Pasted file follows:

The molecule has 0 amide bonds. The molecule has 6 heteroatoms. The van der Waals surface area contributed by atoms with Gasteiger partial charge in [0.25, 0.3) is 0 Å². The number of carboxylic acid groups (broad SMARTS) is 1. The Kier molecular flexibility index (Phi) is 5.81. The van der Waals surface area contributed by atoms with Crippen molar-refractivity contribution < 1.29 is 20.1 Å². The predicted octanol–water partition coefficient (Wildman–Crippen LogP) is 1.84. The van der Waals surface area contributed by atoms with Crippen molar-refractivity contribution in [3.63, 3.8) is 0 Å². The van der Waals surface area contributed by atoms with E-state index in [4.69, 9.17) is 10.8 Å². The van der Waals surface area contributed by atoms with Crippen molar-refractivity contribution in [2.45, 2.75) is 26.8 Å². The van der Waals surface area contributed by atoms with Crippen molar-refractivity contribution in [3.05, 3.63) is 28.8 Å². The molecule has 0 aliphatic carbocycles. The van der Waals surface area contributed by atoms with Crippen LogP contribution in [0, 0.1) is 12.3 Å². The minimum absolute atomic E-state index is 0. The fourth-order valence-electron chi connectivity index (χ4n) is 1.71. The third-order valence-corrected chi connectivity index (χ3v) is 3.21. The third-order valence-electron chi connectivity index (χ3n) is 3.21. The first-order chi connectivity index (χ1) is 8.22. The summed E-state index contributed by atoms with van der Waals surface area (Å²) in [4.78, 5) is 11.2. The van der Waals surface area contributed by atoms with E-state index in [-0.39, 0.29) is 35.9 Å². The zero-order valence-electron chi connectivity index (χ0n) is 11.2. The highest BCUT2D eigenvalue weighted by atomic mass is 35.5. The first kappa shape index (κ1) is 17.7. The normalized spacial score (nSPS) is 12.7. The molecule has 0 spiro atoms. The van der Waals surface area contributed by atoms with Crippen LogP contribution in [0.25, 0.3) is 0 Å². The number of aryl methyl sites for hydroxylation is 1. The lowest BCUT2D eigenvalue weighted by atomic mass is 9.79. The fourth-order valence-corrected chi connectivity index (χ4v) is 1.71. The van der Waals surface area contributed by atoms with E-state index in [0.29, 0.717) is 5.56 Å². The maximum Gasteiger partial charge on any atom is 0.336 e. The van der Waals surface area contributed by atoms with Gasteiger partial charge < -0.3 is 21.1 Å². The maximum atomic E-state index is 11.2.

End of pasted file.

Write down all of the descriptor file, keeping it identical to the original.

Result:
The molecule has 0 amide bonds. The molecule has 6 heteroatoms. The van der Waals surface area contributed by atoms with Gasteiger partial charge in [0.25, 0.3) is 0 Å². The number of carboxylic acid groups (broad SMARTS) is 1. The Kier molecular flexibility index (Phi) is 5.81. The van der Waals surface area contributed by atoms with Crippen molar-refractivity contribution < 1.29 is 20.1 Å². The predicted octanol–water partition coefficient (Wildman–Crippen LogP) is 1.84. The van der Waals surface area contributed by atoms with Crippen molar-refractivity contribution in [3.63, 3.8) is 0 Å². The van der Waals surface area contributed by atoms with E-state index in [4.69, 9.17) is 10.8 Å². The van der Waals surface area contributed by atoms with Crippen molar-refractivity contribution in [2.45, 2.75) is 26.8 Å². The van der Waals surface area contributed by atoms with Crippen molar-refractivity contribution in [3.05, 3.63) is 28.8 Å². The molecule has 0 aliphatic carbocycles. The van der Waals surface area contributed by atoms with Crippen LogP contribution in [0, 0.1) is 12.3 Å². The minimum absolute atomic E-state index is 0. The fourth-order valence-electron chi connectivity index (χ4n) is 1.71. The third-order valence-corrected chi connectivity index (χ3v) is 3.21. The third-order valence-electron chi connectivity index (χ3n) is 3.21. The first-order chi connectivity index (χ1) is 8.22. The summed E-state index contributed by atoms with van der Waals surface area (Å²) in [4.78, 5) is 11.2. The van der Waals surface area contributed by atoms with E-state index in [-0.39, 0.29) is 35.9 Å². The zero-order valence-electron chi connectivity index (χ0n) is 11.2. The highest BCUT2D eigenvalue weighted by atomic mass is 35.5. The first kappa shape index (κ1) is 17.7. The normalized spacial score (nSPS) is 12.7. The molecule has 0 spiro atoms. The van der Waals surface area contributed by atoms with Crippen LogP contribution in [0.25, 0.3) is 0 Å². The number of aryl methyl sites for hydroxylation is 1. The lowest BCUT2D eigenvalue weighted by atomic mass is 9.79. The fourth-order valence-corrected chi connectivity index (χ4v) is 1.71. The van der Waals surface area contributed by atoms with E-state index in [0.29, 0.717) is 5.56 Å². The maximum Gasteiger partial charge on any atom is 0.336 e. The van der Waals surface area contributed by atoms with Gasteiger partial charge < -0.3 is 21.1 Å². The maximum atomic E-state index is 11.2.